Riverside - north bank east of the Tower. Tilbury Docks

Riverside north bank east of the Tower. Tilbury Docks.

The main part of this extensive dock complex

Post to the west Tilbury Ness
Post to the east Tilbury Riverside
Post to the south Rosherville

Tilbury docks
Tilbury Docks were opened in 1886 by the East and West India Dock Company. Because of the distance into London they were designed for rail transit and there were no warehouses and, until 1939, few roads. Navigation was also difficult because of river conditions.  Construction was also difficult because of the strata of mud and clay and a resulting change of contractor and litigation increased costs and there was a difficulty in erecting heavy buildings. Warehousing facilities were provided in London at the Commercial Road Depot.  The docks consisted of the three branch docks set diagonally because of the line of the railway, there was also a tidal basin. The design of the basin was a mistake giving an entrance to the docks away from the tidal stream of the river. The Branch Docks were too narrow and could not be expanded. It was expected rail transport would provide advantages but the free water clause meant that more goods were transported by barge. An increase in road transport was achieved by a change in dock lay-out and after 1939 over a mile of road was laid, quays, loading banks, were widened, and outbuildings provided with parking spaces. The dock was not seriously damaged during the war and it maybe that the enemy intended to use it as a major pier head for invasion. In the 1960s as closure of upstream docks was considered the Port of London Authority extended Tilbury dock so a fourth branch dock, was built and the tidal basin was closed.  By the early 1980s Tilbury was the last set of enclosed docks under the Authority. A new container port was also built. In 1992 the port was privatised and is now part of Forth Ports. It handles a variety of bulk cargo, timber, cars and containers.
Centre Branch Dock. This is marked on some maps as ‘Cement Terminal and a cement company is based there for the area
Coaling Jetty. This was built at the same time as the original dock with hydraulic cranes for discharging steam colliers into barges or railway trucks.  It was constructed by Sir W. G. Armstrong, Mitchell and Co.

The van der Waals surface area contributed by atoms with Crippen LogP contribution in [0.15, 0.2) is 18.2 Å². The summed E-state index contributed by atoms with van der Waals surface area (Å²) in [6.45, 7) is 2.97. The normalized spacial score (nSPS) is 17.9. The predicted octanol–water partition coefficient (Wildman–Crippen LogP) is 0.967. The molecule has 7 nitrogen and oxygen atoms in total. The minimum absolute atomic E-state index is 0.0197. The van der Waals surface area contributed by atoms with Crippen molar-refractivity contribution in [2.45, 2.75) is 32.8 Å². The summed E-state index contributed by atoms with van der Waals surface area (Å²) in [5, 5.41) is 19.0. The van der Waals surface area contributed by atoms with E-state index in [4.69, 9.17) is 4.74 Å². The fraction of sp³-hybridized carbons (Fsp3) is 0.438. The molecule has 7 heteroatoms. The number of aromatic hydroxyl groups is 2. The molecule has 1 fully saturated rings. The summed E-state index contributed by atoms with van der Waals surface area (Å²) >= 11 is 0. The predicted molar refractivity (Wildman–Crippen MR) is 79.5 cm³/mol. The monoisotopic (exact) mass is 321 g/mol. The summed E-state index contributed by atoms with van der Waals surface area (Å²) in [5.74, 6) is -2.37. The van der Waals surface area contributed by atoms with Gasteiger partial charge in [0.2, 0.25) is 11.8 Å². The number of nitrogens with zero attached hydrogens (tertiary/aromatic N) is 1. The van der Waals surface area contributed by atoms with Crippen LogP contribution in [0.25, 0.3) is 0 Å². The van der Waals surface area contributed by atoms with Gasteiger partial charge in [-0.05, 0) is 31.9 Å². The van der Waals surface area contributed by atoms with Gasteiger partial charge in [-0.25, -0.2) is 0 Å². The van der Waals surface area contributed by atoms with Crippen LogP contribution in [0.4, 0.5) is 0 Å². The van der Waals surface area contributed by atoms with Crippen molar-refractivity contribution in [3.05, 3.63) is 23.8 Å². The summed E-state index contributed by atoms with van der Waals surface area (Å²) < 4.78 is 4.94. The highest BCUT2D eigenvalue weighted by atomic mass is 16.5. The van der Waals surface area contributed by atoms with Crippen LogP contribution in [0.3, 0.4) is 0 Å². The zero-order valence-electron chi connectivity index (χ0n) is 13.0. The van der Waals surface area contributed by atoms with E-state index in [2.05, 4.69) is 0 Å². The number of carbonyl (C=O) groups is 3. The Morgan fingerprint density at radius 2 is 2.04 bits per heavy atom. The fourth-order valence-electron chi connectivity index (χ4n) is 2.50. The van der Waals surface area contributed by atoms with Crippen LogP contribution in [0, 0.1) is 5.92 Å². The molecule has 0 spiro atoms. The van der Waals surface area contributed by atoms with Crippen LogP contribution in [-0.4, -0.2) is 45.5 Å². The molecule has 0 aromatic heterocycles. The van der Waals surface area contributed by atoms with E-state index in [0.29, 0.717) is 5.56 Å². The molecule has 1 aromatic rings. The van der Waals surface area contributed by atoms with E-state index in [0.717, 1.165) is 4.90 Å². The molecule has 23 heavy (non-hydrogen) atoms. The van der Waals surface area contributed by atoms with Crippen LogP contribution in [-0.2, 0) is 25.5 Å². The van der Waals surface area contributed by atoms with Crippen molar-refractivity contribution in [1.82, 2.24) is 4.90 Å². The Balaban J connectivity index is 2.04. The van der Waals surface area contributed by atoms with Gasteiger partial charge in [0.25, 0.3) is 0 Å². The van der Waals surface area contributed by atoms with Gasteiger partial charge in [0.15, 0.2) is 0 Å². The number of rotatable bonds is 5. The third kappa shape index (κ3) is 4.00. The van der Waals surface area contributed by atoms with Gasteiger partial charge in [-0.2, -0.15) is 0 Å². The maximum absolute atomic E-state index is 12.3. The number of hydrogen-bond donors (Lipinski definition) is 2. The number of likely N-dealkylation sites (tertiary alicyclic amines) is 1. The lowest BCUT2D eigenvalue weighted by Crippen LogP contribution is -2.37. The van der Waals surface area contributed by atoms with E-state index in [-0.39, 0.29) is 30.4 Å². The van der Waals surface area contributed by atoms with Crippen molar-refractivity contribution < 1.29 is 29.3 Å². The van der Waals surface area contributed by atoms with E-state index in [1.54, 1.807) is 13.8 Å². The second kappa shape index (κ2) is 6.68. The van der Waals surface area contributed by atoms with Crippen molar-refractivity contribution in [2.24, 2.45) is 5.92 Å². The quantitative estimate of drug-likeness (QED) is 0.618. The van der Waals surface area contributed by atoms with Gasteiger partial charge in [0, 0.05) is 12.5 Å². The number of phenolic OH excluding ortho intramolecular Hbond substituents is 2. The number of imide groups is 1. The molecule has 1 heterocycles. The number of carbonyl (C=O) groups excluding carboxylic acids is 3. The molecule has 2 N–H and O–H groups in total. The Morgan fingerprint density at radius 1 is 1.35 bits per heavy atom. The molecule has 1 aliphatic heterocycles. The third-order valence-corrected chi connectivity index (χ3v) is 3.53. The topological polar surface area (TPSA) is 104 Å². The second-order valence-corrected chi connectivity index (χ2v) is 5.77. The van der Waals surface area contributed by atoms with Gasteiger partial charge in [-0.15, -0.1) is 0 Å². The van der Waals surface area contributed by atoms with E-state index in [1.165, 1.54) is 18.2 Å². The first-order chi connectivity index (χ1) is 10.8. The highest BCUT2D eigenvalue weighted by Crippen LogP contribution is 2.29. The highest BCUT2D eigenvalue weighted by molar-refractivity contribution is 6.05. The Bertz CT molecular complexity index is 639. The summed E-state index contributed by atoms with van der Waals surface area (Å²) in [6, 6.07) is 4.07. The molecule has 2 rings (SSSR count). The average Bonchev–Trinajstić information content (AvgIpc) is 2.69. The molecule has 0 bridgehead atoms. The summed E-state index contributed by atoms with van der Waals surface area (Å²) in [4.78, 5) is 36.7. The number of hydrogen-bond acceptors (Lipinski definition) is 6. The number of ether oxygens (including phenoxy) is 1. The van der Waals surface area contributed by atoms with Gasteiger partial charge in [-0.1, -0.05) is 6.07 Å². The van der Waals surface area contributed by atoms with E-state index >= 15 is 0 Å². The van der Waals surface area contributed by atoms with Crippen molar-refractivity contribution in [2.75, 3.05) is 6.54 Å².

Dry docks. Originally two dry docks were built between the Tidal Basin and Main Dock. One of these is marked as ‘wet dock’ on some maps,
Dry dock. A new dry dock on the south side was built in 1928. At 750 feet long it was the largest in the port.
East Branch Dock. This is one of the branch docks and now marked as ‘metal terminal’.  Some berths in this and adjoining branches are operated by scrap metal merchants.
Hotel. This was built in 1886 for people using liners from Tilbury. It was meant to bring late-19th opulence here. It hotel closed after a year and was destroyed in bombing in 1944.It was on the riverside south east of the Tidal Basin.
Main Dock. Three berths here dealt with the largest vessels using the port.  After the Second World War the increase in the size of liners made it important to make changes. The berths were used by P. & 0. and Orient Lines and vessels on the Australia run. A new berth 842 feet long was built with a T-shaped transit shed
Rail links. The docks were intended to be based on rail freight and for goods to be taken to London for warehousing. There was an existing line to the area built in 1854 by the London, Tilbury and Southend Railway and junction were made with this line.  A line ran round the Tidal Basin as well as to a station to serve the hotel and landing stage.  There were tracks on the jetties which ran between the branch docks – for example between the Centre and East Branch Docks, there was no road, but five rail tracks. These links have all now been removed.
Tidal Basin. The original entrance to the docks was via a 19 acre tidal basin. It was however found that it was subject to silting and needed regular dredging.  From 1927 to 1932 a cross-Channel service. Tilbury to Dunkirk was run from here and a station was built to service it. The basin was eventually closed and filled in.
Tilbury Marine Station. This was situated at the south west side of the Tidal Basin at what became berth 29.  It had initially been for the hotel but later was refurbished in conjunction with London, Midland and Scottish railway for the Dunkirk service. After Tilbury Riverside opened in 1930 it was closed and he service to Dunkirk ceased in 1932.
West Branch Dock. On recent maps his is marked as ‘Aggregate terminal”

Bird. Geography of the Port of London
Disused Stations. Web site

Marden. London Dock Railways
Port Cites. Web site
Port of London Authority. Web site
Where Thames Smooth Water Glide. Web site
Wikipedia. Tilbury. Web site


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